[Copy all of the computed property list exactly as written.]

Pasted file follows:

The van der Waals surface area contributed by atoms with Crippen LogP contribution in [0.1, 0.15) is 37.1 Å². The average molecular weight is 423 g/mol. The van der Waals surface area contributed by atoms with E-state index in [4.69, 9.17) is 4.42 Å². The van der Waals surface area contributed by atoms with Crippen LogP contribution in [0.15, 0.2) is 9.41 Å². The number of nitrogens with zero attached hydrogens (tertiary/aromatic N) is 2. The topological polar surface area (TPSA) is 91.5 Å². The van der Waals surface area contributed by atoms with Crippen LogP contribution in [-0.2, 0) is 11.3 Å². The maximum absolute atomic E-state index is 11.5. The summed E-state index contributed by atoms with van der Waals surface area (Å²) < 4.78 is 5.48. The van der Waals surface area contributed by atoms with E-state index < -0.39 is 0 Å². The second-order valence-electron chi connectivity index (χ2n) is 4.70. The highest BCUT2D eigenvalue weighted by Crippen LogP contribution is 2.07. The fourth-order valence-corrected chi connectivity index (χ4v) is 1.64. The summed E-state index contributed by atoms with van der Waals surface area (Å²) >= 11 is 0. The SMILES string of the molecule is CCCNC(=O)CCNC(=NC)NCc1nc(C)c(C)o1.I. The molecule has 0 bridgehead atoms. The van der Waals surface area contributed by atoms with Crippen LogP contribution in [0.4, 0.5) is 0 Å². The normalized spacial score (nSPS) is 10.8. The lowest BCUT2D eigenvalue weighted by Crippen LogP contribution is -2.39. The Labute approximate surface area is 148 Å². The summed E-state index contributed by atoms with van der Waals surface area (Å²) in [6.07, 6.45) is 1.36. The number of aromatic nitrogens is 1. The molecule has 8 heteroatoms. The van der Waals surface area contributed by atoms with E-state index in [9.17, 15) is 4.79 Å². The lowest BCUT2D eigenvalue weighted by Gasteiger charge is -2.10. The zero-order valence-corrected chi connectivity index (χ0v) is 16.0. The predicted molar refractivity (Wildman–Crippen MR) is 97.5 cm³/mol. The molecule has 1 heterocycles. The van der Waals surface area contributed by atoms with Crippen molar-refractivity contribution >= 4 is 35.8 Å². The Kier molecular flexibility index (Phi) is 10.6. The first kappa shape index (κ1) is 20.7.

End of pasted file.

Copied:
The van der Waals surface area contributed by atoms with Crippen LogP contribution in [0.1, 0.15) is 37.1 Å². The average molecular weight is 423 g/mol. The van der Waals surface area contributed by atoms with E-state index in [4.69, 9.17) is 4.42 Å². The van der Waals surface area contributed by atoms with Crippen LogP contribution in [0.15, 0.2) is 9.41 Å². The number of nitrogens with zero attached hydrogens (tertiary/aromatic N) is 2. The topological polar surface area (TPSA) is 91.5 Å². The van der Waals surface area contributed by atoms with Crippen LogP contribution in [-0.2, 0) is 11.3 Å². The maximum absolute atomic E-state index is 11.5. The summed E-state index contributed by atoms with van der Waals surface area (Å²) < 4.78 is 5.48. The van der Waals surface area contributed by atoms with E-state index < -0.39 is 0 Å². The second-order valence-electron chi connectivity index (χ2n) is 4.70. The highest BCUT2D eigenvalue weighted by Crippen LogP contribution is 2.07. The fourth-order valence-corrected chi connectivity index (χ4v) is 1.64. The summed E-state index contributed by atoms with van der Waals surface area (Å²) >= 11 is 0. The SMILES string of the molecule is CCCNC(=O)CCNC(=NC)NCc1nc(C)c(C)o1.I. The molecule has 0 bridgehead atoms. The van der Waals surface area contributed by atoms with Crippen LogP contribution in [0.4, 0.5) is 0 Å². The normalized spacial score (nSPS) is 10.8. The lowest BCUT2D eigenvalue weighted by Crippen LogP contribution is -2.39. The Labute approximate surface area is 148 Å². The summed E-state index contributed by atoms with van der Waals surface area (Å²) in [6.07, 6.45) is 1.36. The number of aromatic nitrogens is 1. The molecule has 8 heteroatoms. The van der Waals surface area contributed by atoms with E-state index in [9.17, 15) is 4.79 Å². The lowest BCUT2D eigenvalue weighted by Gasteiger charge is -2.10. The zero-order valence-corrected chi connectivity index (χ0v) is 16.0. The predicted molar refractivity (Wildman–Crippen MR) is 97.5 cm³/mol. The molecule has 1 heterocycles. The van der Waals surface area contributed by atoms with Crippen molar-refractivity contribution >= 4 is 35.8 Å². The Kier molecular flexibility index (Phi) is 10.6. The first kappa shape index (κ1) is 20.7.